9. ^ "Greece, Israel, Cyprus, move to build East Med gas pipeline". www.aljazeera.com. Retrieved 5 January 2020.
  10. ^ "Αγωγός EastMed: Πώς φτάσαμε στην ιστορική ενεργειακή συμφωνία". www.news247.gr (in Greek). Retrieved 5 January 2020.
  11. ^ Regulation (EU) No 347/2013 of the European Parliament and of the Council of 17 April 2013 on guidelines for trans-European energy infrastructure and repealing Decision No 1364/2006/EC and amending Regulations (EC) No 713/2009, (EC) No 714/2009 and (EC) No 715/2009 Text with EEA relevance, 25 April 2013, retrieved 5 January 2020
  12. ^ Robinson, Tim; Jeakins, Geordie. "Squaring the Triangle: Why Turkey and the EastMed need each other". War on the Rocks. Retrieved 17 April 2019.
  13. ^ "US hot on deal bringing energy to EU, bracing Turkey". NewEurope.eu. Retrieved 14 March 2019.
  14. ^ Juan Pachon. "Menendez Bill to Reshape U.S. Strategy In The Eastern Mediterranean Approved By Foreign Relations Committee". Senate Foreign Relations Committee. Retrieved 26 June 2019.
  15. ^ Dr. Tzogopoulos, George (10 April 2019). "A New EastMed Friendship, with US Support". Begin-Sadat Center for Strategic Studies. Retrieved 17 April 2019.
  16. ^ Dr. Hay Eytan Cohen Yanarocak. "Turkey at the Eastern Mediterranean Crossroads". The Jerusalem Institute for Strategy & Security. Retrieved 22 May 2019.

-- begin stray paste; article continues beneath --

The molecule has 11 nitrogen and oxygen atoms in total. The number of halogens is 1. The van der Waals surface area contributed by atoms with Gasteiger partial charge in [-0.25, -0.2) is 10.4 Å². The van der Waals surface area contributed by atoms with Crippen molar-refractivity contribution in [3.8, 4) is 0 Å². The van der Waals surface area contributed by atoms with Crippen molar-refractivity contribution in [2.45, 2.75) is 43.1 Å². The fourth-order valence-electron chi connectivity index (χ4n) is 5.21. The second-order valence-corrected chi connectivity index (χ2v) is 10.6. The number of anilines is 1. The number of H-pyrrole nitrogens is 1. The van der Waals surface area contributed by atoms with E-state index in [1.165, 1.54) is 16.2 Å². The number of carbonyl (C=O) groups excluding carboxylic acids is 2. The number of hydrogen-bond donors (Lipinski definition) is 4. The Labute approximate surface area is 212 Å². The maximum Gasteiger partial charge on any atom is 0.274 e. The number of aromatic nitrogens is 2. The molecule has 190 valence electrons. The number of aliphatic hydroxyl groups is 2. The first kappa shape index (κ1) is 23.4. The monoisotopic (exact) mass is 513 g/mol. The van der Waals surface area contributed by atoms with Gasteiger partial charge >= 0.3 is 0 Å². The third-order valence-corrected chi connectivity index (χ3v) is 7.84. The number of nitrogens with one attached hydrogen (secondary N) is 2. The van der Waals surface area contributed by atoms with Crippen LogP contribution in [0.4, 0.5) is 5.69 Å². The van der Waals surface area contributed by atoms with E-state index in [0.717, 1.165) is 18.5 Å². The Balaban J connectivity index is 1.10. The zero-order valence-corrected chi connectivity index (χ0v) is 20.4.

17. ^ B. Lana Guggenheim. "Offshore Energy is both a Boon and a Bane for Cyprus". South EU Summit. Retrieved 22 May 2019.
  18. ^ Menelaos Hadjicostis. "Southern EU Leaders Warn Turkey over Drilling Bid off Cyprus". The National Herald. Retrieved 28 April 2019.
  19. ^ "Italy opposes Poseidon gas pipeline landfall". Reuters. 7 May 2019. Retrieved 8 May 2019.
  20. ^ "Macron sends stern warning to Ankara over Eastern Med". Kathimeriny News. 7 May 2019. Retrieved 8 May 2019.
  21. ^ "Macron warns Turkey France will show 'no weakness' on Cyprus gas search". Ahval News. 7 May 2019. Retrieved 10 May 2019.
  22. ^ "Italy fully backs EastMed | Kathimerini". www.ekathimerini.com. Retrieved 1 January 2020.
  23. ^ "Italian support for EastMed pipeline, ahead of trilateral signing of project; specs and advantages". www.amna.gr. Retrieved 1 January 2020.
  24. ^ a b c d "Proto Thema".
  25. ^ "EastMed gas: Paving the way for a new geopolitical era?". Deutsche Welle. Retrieved 2 July 2019.
  26. ^ Benny, John. (12 November 2019). "A new energy hub emerges among unlikely partners in the Mediterranean." Al Arabiya English website Retrieved 12 November 2019.
  27. ^ "France asks to join Eastern Mediterranean Gas Forum". Reuters. 16 January 2020.

External links[edit]